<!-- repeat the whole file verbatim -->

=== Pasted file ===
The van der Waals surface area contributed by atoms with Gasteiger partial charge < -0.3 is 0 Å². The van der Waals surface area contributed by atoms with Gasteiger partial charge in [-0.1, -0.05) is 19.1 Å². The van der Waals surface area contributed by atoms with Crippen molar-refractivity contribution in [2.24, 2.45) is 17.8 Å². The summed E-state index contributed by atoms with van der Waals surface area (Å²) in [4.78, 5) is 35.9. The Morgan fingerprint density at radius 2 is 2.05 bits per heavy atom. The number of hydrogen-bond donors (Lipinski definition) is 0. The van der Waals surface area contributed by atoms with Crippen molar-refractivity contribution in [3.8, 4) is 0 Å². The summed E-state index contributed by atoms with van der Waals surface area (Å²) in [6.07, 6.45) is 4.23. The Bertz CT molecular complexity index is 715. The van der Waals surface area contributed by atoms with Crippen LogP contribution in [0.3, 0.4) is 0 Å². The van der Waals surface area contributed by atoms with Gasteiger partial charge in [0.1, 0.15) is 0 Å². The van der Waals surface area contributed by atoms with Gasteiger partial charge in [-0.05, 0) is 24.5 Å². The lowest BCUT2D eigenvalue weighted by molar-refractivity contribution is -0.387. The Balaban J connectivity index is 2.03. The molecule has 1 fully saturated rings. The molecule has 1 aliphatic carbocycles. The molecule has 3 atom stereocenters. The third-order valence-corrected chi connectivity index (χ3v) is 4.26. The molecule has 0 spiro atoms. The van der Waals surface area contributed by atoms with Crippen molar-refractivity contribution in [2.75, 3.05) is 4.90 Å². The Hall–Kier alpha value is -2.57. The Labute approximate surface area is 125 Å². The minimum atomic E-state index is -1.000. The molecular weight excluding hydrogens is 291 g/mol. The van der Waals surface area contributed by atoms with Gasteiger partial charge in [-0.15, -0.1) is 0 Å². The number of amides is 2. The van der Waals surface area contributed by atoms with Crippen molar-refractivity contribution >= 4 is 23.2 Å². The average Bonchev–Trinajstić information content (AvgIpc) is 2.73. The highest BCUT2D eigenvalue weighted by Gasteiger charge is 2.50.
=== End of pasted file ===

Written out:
The van der Waals surface area contributed by atoms with Gasteiger partial charge < -0.3 is 0 Å². The van der Waals surface area contributed by atoms with Gasteiger partial charge in [-0.1, -0.05) is 19.1 Å². The van der Waals surface area contributed by atoms with Crippen molar-refractivity contribution in [2.24, 2.45) is 17.8 Å². The summed E-state index contributed by atoms with van der Waals surface area (Å²) in [4.78, 5) is 35.9. The Morgan fingerprint density at radius 2 is 2.05 bits per heavy atom. The number of hydrogen-bond donors (Lipinski definition) is 0. The van der Waals surface area contributed by atoms with Crippen molar-refractivity contribution in [3.8, 4) is 0 Å². The summed E-state index contributed by atoms with van der Waals surface area (Å²) in [6.07, 6.45) is 4.23. The Bertz CT molecular complexity index is 715. The van der Waals surface area contributed by atoms with Crippen LogP contribution in [0.3, 0.4) is 0 Å². The van der Waals surface area contributed by atoms with Gasteiger partial charge in [0.1, 0.15) is 0 Å². The van der Waals surface area contributed by atoms with Gasteiger partial charge in [-0.05, 0) is 24.5 Å². The lowest BCUT2D eigenvalue weighted by molar-refractivity contribution is -0.387. The Balaban J connectivity index is 2.03. The molecule has 1 fully saturated rings. The molecule has 1 aliphatic carbocycles. The molecule has 3 atom stereocenters. The third-order valence-corrected chi connectivity index (χ3v) is 4.26. The molecule has 0 spiro atoms. The van der Waals surface area contributed by atoms with Crippen molar-refractivity contribution in [2.75, 3.05) is 4.90 Å². The Hall–Kier alpha value is -2.57. The Labute approximate surface area is 125 Å². The minimum atomic E-state index is -1.000. The molecular weight excluding hydrogens is 291 g/mol. The van der Waals surface area contributed by atoms with Gasteiger partial charge in [-0.15, -0.1) is 0 Å². The number of amides is 2. The van der Waals surface area contributed by atoms with Crippen molar-refractivity contribution >= 4 is 23.2 Å². The average Bonchev–Trinajstić information content (AvgIpc) is 2.73. The highest BCUT2D eigenvalue weighted by Gasteiger charge is 2.50.